“They trained illegally using Twitter data. Lawsuit time.” So spake Elon Musk yesterday, as war broke out between the poly-CEO and Microsoft.
This has been brewing for a while. Microsoft is in a tight partnership with OpenAI, which Musk cofounded and (according to a recent Semafor report) unsuccessfully tried to take over; when rebuffed, he reportedly stomped off with his funding, at which point Microsoft stepped in. Now Musk is working on his own chatbot to rival OpenAI’s ChatGPT, and OpenAI is using Microsoft’s cash to invest in robots that will compete with Tesla’s promised Optimus. Everyone is in everyone’s face.
The final straw came yesterday when Microsoft informed users that, as of next Tuesday, they will no longer be able to use its ad platforms to access their Twitter accounts and manage their Twitter campaigns. This may be connected with Twitter’s recent decision to charge at least $42,000—and as much as $210,000 a month—for enterprise access to its API. Microsoft declined to explain its precise motivation when I asked earlier today.
Which brings us to Musk’s legal threat. When someone responded to that tweet by criticizing Twitter’s shift from open access to high API fees, he explained further: “I’m open to ideas, but ripping off the Twitter database, demonetizing it (removing ads), and then selling our data to others isn’t a winning solution.” Microsoft declined to comment on that one, too.
This isn’t just a matter of Musk being sore at Microsoft; it does at least partly seem to be about the principle of standing up to the scraping and use of its data to train A.I. models. Earlier this week, investor Jason Calacanis tweeted about Reddit’s decision to charge large companies for API access—CEO Steve Huffman said he was motivated by A.I. companies training their large language models on Reddit data—and Musk responded: “They’re right.”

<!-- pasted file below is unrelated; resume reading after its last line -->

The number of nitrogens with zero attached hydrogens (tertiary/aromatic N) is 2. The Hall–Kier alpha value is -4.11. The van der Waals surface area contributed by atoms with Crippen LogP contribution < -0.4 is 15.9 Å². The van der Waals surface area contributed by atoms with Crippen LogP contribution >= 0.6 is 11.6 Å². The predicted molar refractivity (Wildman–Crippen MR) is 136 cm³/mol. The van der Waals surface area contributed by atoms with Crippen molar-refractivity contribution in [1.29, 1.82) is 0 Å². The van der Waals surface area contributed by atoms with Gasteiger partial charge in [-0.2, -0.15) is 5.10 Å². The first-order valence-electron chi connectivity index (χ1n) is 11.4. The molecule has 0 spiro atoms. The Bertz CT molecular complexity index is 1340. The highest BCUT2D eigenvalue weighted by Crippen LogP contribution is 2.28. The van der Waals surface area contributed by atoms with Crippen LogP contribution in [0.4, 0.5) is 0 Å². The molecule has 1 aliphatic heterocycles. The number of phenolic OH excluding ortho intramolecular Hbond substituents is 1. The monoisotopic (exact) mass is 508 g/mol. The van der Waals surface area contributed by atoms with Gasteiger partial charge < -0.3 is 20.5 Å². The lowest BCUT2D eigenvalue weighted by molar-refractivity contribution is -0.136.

But Musk sees OpenAI as having been swallowed up by Microsoft. “In effect, Microsoft has a very strong say [in], if not directly controls, OpenAI at this point,” he told Fox News’ Tucker Carlson when revealing his rather loose-sounding plans for TruthGPT, a less politically correct ChatGPT rival.
I wonder what TruthGPT is going to be trained on if Musk is so against scraping data on the sly. As it happens, I don’t disagree with him on that principle (though Twitter’s API fees are absurdly high and an insurmountable barrier for researchers). But given that he said he wants to create “a maximum truth-seeking A.I. that tries to understand the nature of the universe” and would therefore be “unlikely to annihilate humans,” I’m also mildly terrified by the prospect of the chatbot being primarily trained on Twitter data.
Anyhow, congratulations to Musk’s SpaceX for getting Starship’s full package off the launchpad today—even though not all engines fired properly, and the rocket failed to separate from its Super Heavy booster, and the whole thing blew up after launch, this must have been a valuable experience. SpaceX is probably going to be Musk’s most important legacy, easy as that is to forget in the noise of Musk’s excessively numerous other ventures. To which we will soon be able to add an omniscient yet hopefully merciful chatbot. Joy.
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Data Sheet’s daily news section was written and curated by Andrea Guzman.